+1 Recommend
1 collections
      • Record: found
      • Abstract: found
      • Article: found
      Is Open Access

      Tetrandrine protects mouse retinal ganglion cells from ischemic injury

      Read this article at

          There is no author summary for this article yet. Authors can add summaries to their articles on ScienceOpen to make them more accessible to a non-specialist audience.


          This study aimed to determine the protective effects of tetrandrine (Tet) on murine ischemia-injured retinal ganglion cells (RGCs). For this, we used serum deprivation cell model, glutamate and hydrogen peroxide (H 2O 2)-induced RGC-5 cell death models, and staurosporine-differentiated neuron-like RGC-5 in vitro. We also investigated cell survival of purified primary-cultured RGCs treated with Tet. An in vivo retinal ischemia/reperfusion model was used to examine RGC survival after Tet administration 1 day before ischemia. We found that Tet affected RGC-5 survival in a dose- and time-dependent manner. Compared to dimethyl sulfoxide treatment, Tet increased the numbers of RGC-5 cells by 30% at 72 hours. After 48 hours, Tet protected staurosporine-induced RGC-5 cells from serum deprivation-induced cell death and significantly increased the relative number of cells cultured with 1 mM H 2O 2 ( P<0.01). Several concentrations of Tet significantly prevented 25-mM-glutamate-induced cell death in a dose-dependent manner. Tet also increased primary RGC survival after 72 and 96 hours. Tet administration (10 μM, 2 μL) 1 day before retinal ischemia showed RGC layer loss (greater survival), which was less than those in groups with phosphate-buffered saline intravitreal injection plus ischemia in the central ( P=0.005, n=6), middle ( P=0.018, n=6), and peripheral ( P=0.017, n=6) parts of the retina. Thus, Tet conferred protective effects on serum deprivation models of staurosporine-differentiated neuron-like RGC-5 cells and primary cultured murine RGCs. Furthermore, Tet showed greater in vivo protective effects on RGCs 1 day after ischemia. Tet and ciliary neurotrophic factor maintained the mitochondrial transmembrane potential (ΔΨm) of primary cultured RGCs and inhibited the expression of activated caspase-3 and bcl-2 in ischemia/reperfusion-insult retinas.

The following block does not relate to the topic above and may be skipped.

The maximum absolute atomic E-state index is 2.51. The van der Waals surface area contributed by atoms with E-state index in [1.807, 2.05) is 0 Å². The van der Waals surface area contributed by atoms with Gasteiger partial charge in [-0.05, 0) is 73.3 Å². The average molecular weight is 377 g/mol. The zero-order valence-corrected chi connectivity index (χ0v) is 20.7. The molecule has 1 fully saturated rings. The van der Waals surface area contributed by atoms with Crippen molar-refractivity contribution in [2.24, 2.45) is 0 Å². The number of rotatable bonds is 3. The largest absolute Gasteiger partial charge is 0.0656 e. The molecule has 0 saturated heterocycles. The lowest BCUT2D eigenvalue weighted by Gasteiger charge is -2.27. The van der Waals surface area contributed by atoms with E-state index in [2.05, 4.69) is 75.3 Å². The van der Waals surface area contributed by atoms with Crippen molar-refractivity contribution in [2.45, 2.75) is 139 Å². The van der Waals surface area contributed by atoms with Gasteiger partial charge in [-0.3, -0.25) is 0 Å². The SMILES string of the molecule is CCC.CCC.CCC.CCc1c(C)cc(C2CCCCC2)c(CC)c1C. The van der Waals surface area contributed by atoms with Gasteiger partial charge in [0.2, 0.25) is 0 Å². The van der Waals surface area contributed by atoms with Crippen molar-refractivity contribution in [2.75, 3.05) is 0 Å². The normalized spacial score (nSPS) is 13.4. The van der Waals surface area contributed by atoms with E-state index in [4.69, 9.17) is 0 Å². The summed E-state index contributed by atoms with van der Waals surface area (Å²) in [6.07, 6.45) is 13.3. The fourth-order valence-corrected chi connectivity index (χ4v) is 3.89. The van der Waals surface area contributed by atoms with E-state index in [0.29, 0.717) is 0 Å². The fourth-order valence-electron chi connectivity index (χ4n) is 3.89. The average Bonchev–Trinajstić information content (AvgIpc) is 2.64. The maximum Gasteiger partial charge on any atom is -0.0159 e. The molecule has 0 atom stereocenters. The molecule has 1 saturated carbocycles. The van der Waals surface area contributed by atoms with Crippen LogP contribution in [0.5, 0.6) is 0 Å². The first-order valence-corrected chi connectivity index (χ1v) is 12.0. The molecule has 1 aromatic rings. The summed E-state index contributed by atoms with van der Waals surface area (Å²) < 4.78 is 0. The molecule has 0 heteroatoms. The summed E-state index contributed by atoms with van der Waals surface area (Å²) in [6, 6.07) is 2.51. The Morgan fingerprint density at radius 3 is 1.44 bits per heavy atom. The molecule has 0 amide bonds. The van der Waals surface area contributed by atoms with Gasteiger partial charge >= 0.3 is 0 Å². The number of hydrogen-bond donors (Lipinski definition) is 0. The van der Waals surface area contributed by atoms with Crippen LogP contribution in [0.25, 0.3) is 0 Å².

Related collections

          Most cited references 45

          • Record: found
          • Abstract: found
          • Article: not found

          Retinal ischemia: mechanisms of damage and potential therapeutic strategies.